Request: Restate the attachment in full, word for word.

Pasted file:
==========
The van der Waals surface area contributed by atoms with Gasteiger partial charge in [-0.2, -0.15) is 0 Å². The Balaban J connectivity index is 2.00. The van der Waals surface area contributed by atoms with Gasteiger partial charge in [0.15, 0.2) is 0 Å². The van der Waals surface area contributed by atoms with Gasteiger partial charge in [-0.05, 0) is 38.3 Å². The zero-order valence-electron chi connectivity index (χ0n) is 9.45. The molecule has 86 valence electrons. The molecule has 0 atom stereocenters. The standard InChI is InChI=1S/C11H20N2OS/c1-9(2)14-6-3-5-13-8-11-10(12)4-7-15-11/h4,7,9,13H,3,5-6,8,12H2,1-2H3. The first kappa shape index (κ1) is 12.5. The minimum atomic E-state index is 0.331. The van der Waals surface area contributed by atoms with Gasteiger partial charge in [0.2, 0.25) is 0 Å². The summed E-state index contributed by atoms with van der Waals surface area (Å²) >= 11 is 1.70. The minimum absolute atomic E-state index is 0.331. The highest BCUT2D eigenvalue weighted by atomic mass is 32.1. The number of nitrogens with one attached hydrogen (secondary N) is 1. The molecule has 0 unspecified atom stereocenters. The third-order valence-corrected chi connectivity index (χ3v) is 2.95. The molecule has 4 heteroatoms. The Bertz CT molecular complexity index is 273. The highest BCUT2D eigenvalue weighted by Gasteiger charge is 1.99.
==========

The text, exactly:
The van der Waals surface area contributed by atoms with Gasteiger partial charge in [-0.2, -0.15) is 0 Å². The Balaban J connectivity index is 2.00. The van der Waals surface area contributed by atoms with Gasteiger partial charge in [0.15, 0.2) is 0 Å². The van der Waals surface area contributed by atoms with Gasteiger partial charge in [-0.05, 0) is 38.3 Å². The zero-order valence-electron chi connectivity index (χ0n) is 9.45. The molecule has 86 valence electrons. The molecule has 0 atom stereocenters. The standard InChI is InChI=1S/C11H20N2OS/c1-9(2)14-6-3-5-13-8-11-10(12)4-7-15-11/h4,7,9,13H,3,5-6,8,12H2,1-2H3. The first kappa shape index (κ1) is 12.5. The minimum atomic E-state index is 0.331. The van der Waals surface area contributed by atoms with Gasteiger partial charge in [0.2, 0.25) is 0 Å². The summed E-state index contributed by atoms with van der Waals surface area (Å²) >= 11 is 1.70. The minimum absolute atomic E-state index is 0.331. The highest BCUT2D eigenvalue weighted by atomic mass is 32.1. The number of nitrogens with one attached hydrogen (secondary N) is 1. The molecule has 0 unspecified atom stereocenters. The third-order valence-corrected chi connectivity index (χ3v) is 2.95. The molecule has 4 heteroatoms. The Bertz CT molecular complexity index is 273. The highest BCUT2D eigenvalue weighted by Gasteiger charge is 1.99.